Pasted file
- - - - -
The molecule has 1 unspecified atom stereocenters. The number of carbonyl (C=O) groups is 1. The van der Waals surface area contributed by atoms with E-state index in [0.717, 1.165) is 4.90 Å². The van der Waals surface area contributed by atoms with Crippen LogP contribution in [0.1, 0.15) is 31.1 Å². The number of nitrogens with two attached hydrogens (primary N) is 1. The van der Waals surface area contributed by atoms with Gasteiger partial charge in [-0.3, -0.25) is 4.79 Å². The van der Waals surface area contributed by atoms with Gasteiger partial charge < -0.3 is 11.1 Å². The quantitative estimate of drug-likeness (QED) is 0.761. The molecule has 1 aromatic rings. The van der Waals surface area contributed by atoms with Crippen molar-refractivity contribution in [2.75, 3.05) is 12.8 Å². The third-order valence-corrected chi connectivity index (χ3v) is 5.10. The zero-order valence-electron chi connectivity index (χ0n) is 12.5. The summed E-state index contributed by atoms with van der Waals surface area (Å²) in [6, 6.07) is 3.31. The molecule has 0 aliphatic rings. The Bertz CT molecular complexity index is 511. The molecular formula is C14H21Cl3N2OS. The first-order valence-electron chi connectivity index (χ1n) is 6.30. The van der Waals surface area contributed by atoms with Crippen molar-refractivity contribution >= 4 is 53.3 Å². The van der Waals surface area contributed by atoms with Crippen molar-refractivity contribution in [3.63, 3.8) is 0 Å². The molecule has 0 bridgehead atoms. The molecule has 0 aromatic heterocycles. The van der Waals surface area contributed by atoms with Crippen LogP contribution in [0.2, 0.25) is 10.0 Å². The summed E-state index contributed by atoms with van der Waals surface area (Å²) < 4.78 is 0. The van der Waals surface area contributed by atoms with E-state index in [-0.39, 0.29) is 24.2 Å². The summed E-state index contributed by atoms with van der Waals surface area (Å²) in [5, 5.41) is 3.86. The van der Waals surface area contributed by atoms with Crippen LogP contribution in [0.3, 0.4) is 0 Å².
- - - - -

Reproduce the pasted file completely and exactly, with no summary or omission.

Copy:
The molecule has 1 unspecified atom stereocenters. The number of carbonyl (C=O) groups is 1. The van der Waals surface area contributed by atoms with E-state index in [0.717, 1.165) is 4.90 Å². The van der Waals surface area contributed by atoms with Crippen LogP contribution in [0.1, 0.15) is 31.1 Å². The number of nitrogens with two attached hydrogens (primary N) is 1. The van der Waals surface area contributed by atoms with Gasteiger partial charge in [-0.3, -0.25) is 4.79 Å². The van der Waals surface area contributed by atoms with Gasteiger partial charge < -0.3 is 11.1 Å². The quantitative estimate of drug-likeness (QED) is 0.761. The molecule has 1 aromatic rings. The van der Waals surface area contributed by atoms with Crippen molar-refractivity contribution in [2.75, 3.05) is 12.8 Å². The third-order valence-corrected chi connectivity index (χ3v) is 5.10. The zero-order valence-electron chi connectivity index (χ0n) is 12.5. The summed E-state index contributed by atoms with van der Waals surface area (Å²) in [6, 6.07) is 3.31. The molecule has 0 aliphatic rings. The Bertz CT molecular complexity index is 511. The molecular formula is C14H21Cl3N2OS. The first-order valence-electron chi connectivity index (χ1n) is 6.30. The van der Waals surface area contributed by atoms with Crippen molar-refractivity contribution >= 4 is 53.3 Å². The van der Waals surface area contributed by atoms with Crippen molar-refractivity contribution in [3.63, 3.8) is 0 Å². The molecule has 0 bridgehead atoms. The molecule has 0 aromatic heterocycles. The van der Waals surface area contributed by atoms with Crippen LogP contribution in [0.2, 0.25) is 10.0 Å². The summed E-state index contributed by atoms with van der Waals surface area (Å²) < 4.78 is 0. The van der Waals surface area contributed by atoms with E-state index in [-0.39, 0.29) is 24.2 Å². The summed E-state index contributed by atoms with van der Waals surface area (Å²) in [5, 5.41) is 3.86. The van der Waals surface area contributed by atoms with Crippen LogP contribution in [0.3, 0.4) is 0 Å².